Story by YEH-RHYM CHEON
Masks have become essential to survive in this dark world.
It is now impossible to see the bright smiles of children or eat delicious food in crowded restaurants. We cannot even breathe in the fresh air of the coming warm spring at will.
After COVID-19 hit South Korea in 2020, life before the pandemic no longer exists.
Over the past year, the pandemic has changed many aspects of our daily lives. In particular, the high bankruptcy rate of small- and medium-sized enterprises harmed the economy in South Korea.
According to Gyeonggido Business & Science Accelerator, the business situation of companies in South Korea deteriorated in 2020. Particularly, hard-hit were small businesses, companies with less than $1billion in sales, and companies with fewer than 10 employees.
For small- and medium-sized enterprises that provide face-to-face service, the mandated social distancing and long-term shutdown systems make it difficult to operate and maintain the business.
Eun Kyoung Kwak, CEO of Norang EAT Academy (노랑EAT학원), has been running an education business located in Siheung, South Korea, for 14 years.
It was her pleasure to run supplementary classes such as art, mathematics, English, and Korean for elementary school students. However, her happiness will no longer exist.
“Because of the COVID-19, numbers of students have left our academy,” Kwak said in Korean over the phone.
To prevent the spread of the COVID-19, the South Korean government continues to extend the social distancing period, including the ban on gatherings of five or more people.
In order to retain students, Kwak has been offering online classes. Nevertheless, it was difficult to guarantee a high quality of teaching due to various limitations such as a lack of internet knowledge and difficulty controlling students online.
Kwak confronted financial difficulties as the number of students declined. There was no other option besides reducing the number of employees.
“I am now exhausted facing these situations caused by the pandemic. I should have dismissed them to maintain my business,” Kwak said. “I just feel sorry for the fired employees.”
According to the Organisation for Economic Co-operation and Development, the unemployment rate in South Korea has surged as many small- and medium-sized enterprises have been going through hardship with the business operation.
Yuna Lee was one of the victims who lost her job due to the COVID-19.
Since 2019, Lee had worked part-time for six months at a mathematics academy located in Seohyeon, South Korea.
At the academy, she could take the first step towards her dream of becoming a teacher.
“Even though it was a part-time job, I worked hard because I love both children and teaching. Also, it was a great opportunity to build my career,” Lee said in Korean in a phone interview.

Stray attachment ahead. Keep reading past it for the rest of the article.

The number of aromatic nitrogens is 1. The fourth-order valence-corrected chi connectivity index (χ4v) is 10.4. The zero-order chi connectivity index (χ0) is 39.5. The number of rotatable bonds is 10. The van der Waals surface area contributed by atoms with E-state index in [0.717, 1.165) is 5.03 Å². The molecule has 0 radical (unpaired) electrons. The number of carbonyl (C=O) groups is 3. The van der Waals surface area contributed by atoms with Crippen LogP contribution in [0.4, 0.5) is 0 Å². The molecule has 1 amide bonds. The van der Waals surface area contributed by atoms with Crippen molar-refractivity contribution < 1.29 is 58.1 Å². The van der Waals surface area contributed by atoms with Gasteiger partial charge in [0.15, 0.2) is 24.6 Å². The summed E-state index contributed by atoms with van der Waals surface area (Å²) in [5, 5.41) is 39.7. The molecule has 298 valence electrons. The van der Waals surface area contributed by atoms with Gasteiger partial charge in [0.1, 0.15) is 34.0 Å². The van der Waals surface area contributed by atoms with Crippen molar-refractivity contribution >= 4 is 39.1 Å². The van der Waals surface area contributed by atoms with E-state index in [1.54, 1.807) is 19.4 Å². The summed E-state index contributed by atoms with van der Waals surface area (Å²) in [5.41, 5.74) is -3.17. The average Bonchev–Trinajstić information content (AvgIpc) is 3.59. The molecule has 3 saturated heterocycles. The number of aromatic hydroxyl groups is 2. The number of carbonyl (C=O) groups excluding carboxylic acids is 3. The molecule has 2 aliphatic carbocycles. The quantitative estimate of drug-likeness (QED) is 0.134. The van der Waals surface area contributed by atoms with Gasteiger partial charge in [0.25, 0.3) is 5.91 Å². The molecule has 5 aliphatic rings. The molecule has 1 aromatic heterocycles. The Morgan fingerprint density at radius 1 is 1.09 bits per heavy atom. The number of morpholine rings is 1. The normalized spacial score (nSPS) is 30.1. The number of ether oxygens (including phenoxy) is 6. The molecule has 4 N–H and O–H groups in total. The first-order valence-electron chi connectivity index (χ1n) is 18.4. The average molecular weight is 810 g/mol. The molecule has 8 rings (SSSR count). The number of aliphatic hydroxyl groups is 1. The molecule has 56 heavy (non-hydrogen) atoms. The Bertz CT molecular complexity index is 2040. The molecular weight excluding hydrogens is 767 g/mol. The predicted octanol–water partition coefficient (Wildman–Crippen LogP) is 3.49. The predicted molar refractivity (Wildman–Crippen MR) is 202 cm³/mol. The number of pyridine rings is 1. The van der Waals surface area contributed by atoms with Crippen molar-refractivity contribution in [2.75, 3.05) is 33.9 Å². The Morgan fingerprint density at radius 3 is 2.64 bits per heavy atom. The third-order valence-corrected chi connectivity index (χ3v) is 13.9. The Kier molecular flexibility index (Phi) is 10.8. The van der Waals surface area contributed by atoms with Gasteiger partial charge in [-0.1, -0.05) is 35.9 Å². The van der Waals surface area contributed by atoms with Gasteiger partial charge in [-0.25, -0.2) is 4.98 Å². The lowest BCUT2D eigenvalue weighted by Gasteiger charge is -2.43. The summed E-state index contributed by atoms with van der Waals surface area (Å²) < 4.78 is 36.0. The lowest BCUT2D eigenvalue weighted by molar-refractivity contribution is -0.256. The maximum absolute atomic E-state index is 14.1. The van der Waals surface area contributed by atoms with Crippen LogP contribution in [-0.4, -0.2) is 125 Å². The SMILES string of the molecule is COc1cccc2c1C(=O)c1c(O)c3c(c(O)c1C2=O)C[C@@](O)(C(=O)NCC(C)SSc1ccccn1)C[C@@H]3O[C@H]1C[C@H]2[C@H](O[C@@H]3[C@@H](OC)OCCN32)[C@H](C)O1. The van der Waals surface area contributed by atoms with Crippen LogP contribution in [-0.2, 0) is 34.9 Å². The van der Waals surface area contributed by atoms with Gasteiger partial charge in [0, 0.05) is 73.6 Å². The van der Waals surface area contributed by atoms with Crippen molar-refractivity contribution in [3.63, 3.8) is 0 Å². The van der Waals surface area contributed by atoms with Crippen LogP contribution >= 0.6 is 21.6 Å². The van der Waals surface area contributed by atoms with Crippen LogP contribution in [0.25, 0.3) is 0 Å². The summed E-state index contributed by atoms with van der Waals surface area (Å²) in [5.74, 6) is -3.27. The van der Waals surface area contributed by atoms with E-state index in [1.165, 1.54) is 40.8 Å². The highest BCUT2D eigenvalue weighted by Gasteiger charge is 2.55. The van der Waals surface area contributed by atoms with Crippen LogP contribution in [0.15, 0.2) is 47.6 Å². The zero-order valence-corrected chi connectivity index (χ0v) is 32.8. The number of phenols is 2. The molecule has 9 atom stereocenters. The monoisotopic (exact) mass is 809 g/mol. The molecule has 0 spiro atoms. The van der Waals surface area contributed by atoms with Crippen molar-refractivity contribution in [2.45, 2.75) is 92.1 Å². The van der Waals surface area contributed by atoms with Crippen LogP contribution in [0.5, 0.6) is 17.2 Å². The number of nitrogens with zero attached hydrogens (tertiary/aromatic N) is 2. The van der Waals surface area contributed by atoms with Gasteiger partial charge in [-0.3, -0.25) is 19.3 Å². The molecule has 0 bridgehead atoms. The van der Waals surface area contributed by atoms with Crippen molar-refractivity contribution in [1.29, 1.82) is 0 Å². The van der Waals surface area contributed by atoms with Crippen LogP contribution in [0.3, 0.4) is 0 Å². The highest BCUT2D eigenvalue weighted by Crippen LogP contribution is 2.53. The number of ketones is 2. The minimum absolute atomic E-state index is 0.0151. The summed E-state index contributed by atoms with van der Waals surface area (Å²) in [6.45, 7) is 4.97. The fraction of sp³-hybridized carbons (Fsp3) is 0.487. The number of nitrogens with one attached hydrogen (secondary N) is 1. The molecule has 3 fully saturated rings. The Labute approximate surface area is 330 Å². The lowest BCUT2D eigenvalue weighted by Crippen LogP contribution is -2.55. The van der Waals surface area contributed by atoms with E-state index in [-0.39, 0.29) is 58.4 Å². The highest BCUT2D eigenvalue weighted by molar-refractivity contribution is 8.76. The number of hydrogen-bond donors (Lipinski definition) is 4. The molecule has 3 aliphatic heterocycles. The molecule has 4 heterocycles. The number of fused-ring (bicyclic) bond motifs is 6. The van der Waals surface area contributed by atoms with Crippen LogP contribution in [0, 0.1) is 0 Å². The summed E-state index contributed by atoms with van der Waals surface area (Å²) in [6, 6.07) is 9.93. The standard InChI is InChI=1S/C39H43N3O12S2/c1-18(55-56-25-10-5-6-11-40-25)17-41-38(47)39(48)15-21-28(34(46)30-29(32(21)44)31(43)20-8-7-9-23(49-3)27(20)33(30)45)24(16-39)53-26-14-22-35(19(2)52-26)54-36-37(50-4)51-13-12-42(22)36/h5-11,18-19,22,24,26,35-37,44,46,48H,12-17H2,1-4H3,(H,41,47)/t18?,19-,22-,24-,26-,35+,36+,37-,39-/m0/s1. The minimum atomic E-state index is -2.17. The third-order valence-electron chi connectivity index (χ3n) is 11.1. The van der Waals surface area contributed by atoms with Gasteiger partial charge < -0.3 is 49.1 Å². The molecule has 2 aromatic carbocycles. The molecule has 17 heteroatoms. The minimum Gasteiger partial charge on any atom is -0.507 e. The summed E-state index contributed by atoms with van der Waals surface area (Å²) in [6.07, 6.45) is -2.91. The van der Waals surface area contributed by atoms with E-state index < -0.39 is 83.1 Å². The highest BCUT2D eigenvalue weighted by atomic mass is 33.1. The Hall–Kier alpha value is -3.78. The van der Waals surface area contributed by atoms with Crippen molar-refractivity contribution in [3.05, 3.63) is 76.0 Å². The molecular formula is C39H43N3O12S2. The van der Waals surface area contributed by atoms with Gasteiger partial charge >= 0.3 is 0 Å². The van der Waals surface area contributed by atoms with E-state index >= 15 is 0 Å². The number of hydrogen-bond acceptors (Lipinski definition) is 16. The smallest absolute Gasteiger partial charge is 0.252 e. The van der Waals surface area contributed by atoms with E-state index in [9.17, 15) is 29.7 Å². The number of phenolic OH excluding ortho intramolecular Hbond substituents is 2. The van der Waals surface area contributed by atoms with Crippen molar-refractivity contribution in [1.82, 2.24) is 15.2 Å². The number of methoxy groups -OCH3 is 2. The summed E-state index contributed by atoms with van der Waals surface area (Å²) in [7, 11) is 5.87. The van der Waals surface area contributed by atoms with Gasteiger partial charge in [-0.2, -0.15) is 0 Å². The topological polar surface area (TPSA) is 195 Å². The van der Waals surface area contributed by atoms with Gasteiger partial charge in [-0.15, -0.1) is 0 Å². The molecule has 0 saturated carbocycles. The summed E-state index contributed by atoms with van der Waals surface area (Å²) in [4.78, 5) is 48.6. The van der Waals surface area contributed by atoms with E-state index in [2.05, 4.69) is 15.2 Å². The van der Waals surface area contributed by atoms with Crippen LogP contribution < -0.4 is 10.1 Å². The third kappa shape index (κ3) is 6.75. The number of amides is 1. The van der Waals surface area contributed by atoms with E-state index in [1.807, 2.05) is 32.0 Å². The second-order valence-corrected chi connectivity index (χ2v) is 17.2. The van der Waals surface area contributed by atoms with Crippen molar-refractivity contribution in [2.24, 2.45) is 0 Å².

While she was working hard and doing well as the instructor, the COVID-19 hit South Korea, and the tragedy began.
Like other companies, her academy also suffered financial problems from the COVID-19, and Lee eventually got fired.
“After being fired, I had to find a new job to make a living,” Lee said. “But, the reality did not allow me to do it.”
She said that other companies are not hiring new employees but rather reducing the number of employees.
Lee could take this situation as she knew how COVID-19 affected society, but now she has to handle her financial challenges.
While many people are facing economic difficulties, there is a company that has benefited from the COVID-19.
OTK Corp. is one of the small beauty companies located in Asan, South Korea. Han-Jong Kim, CEO of OTK Corp., started his business in 2010 by selling facial sheet masks.
The facial sheet mask is a beauty product made of non-woven fabric containing essence, moisturizing the facial skin.
When COVID-19 just hit South Korea, there was a limit on the number of masks purchased due to a lack of mask supply.
While everyone lined up to buy the masks, Kim turned this situation into an opportunity.
“I could manufacture tons of masks with a non-woven fabric, which is a material of our sheet mask,” Kim said in Korean in a phone interview.
As a result, his product diversification strategy, applying the mask supply shortage situation, played a crucial role in increasing sales and income by 70%.
However, Kim was also worried about the situation after the end of COVID-19. He foresees sales and income to decline as the supply of masks increases over time.
Kim said that new problems arise with new social situations all the time. He added, “It is one of my challenges to resolve as a leader in an organization.”
Although Kim could generate more sales from the pandemic, he hopes for an end to COVID-19.
As an entrepreneur, Kim knows how difficult this situation can be for other companies.
He also knows that not only many companies but employees and consumers are struggling with COVID-19.
He believes that the economy of South Korea will recover when the pandemic is over. Hence, everyone will be able to live a better life than we are now.
“Even if it is impossible to take off the mask right now,” Kim said, “we will be able to breathe in the hot summer air that is coming up.”